[psas-software] near-complete success with Adeos
Tue Jun 28 00:15:49 PDT 2005
Let me say first that I want to discuss alternatives for dealing with
these quarter-second events, but for a July 9th launch I'm not willing
to consider much new code unless there's a really serious need for it.
As a result I expect we'll be flying with a way bigger in-kernel buffer
and no other major changes.
On Mon, 2005-06-27 at 08:27 -0700, Carl Worth wrote:
> On Sat, 25 Jun 2005 13:18:06 -0700, Jamey Sharp wrote:
> > Give me a harder problem! That's about 1.6MB of data. We've already
> > dedicated 32MB of RAM to buffering in user-land. Heck, we have 37
> > seconds from going high-rate to dropping stuff, though unfortunately we
> > currently go high-rate before the beginning of the countdown, so those
> > 37 seconds are eaten up pre-launch.
> But pre-launch data needn't consume any precious resources, right?
> Can't we just stream that off or something to verify that things are
> working and save it if off-rocket where storage is cheap?
Well... That's true, I guess. Trying to take advantage of it makes me
nervous in case we fail to detect launch, or in case there turns out to
be something wrong with the flash that we don't notice until the motor
is burning. I'm also wary of trusting the network with our pre-launch
IMU data, because I think we want as much of that as we can get to
calibrate the sensor biases post-flight.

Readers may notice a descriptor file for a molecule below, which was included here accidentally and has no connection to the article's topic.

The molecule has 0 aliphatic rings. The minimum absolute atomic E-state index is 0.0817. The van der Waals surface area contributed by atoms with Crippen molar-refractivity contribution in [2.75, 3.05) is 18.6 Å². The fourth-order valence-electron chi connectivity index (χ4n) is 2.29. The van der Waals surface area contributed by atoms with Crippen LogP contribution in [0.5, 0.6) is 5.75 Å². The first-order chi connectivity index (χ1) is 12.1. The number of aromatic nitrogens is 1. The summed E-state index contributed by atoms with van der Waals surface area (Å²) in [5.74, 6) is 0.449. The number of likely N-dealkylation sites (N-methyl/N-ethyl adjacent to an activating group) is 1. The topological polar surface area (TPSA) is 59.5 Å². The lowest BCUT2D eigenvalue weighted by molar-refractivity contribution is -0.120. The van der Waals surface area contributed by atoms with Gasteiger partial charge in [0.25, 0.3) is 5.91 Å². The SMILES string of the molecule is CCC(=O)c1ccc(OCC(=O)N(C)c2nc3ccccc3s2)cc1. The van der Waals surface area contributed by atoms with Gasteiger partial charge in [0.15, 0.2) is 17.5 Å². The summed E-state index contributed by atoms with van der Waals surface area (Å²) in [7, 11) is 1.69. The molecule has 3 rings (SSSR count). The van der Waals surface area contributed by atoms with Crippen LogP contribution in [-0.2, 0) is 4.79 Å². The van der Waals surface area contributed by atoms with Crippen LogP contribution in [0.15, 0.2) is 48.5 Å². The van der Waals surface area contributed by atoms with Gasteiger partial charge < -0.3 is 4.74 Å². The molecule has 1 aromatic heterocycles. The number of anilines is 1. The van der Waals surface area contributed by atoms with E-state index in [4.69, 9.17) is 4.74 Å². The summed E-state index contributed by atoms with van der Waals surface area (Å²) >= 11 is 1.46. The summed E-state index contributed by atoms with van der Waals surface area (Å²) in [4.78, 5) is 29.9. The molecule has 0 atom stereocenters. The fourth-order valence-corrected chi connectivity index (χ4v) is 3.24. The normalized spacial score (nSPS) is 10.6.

Some of my concerns would be addressed by turning on flash logging when
we enter Armed state at T-7 seconds or so, and trying to test that flash
writes are successful as part of the transition from there to
> > I don't think that's useful: the point is to write to something that we
> > hope will survive the rocket crashing, right?
> Since we (hopefully) have a lot more in-air time post-apogee than
> pre-apogee, can't we use that to get the skip-free data from ram to
I should have been more explicit: I had both senses of "crashing" in
mind. One of the failure modes we've thought about (we really should
track these better) is a flight computer reboot pre-apogee, maybe
because a connector comes loose under the high acceleration while the
motor is burning, or for whatever reason. (Of course, because of this
I'm especially unhappy about having a 2MB RAM buffer that we can't
control inside the flash card.)
There's also always the possibility of the rocket going to pieces
mid-air, for any number of reasons. We might have no usable time
post-apogee, but still be able to pull the flash card intact out of the
wreckage. (Did you hear that our avionics module is massively
We don't actually believe any of that will happen; as Bart pointed out
when we discussed the possibility of reboots, if we believed something
that awful had any real chance of happening, we wouldn't launch. But we
want to handle worst cases as gracefully as we can.
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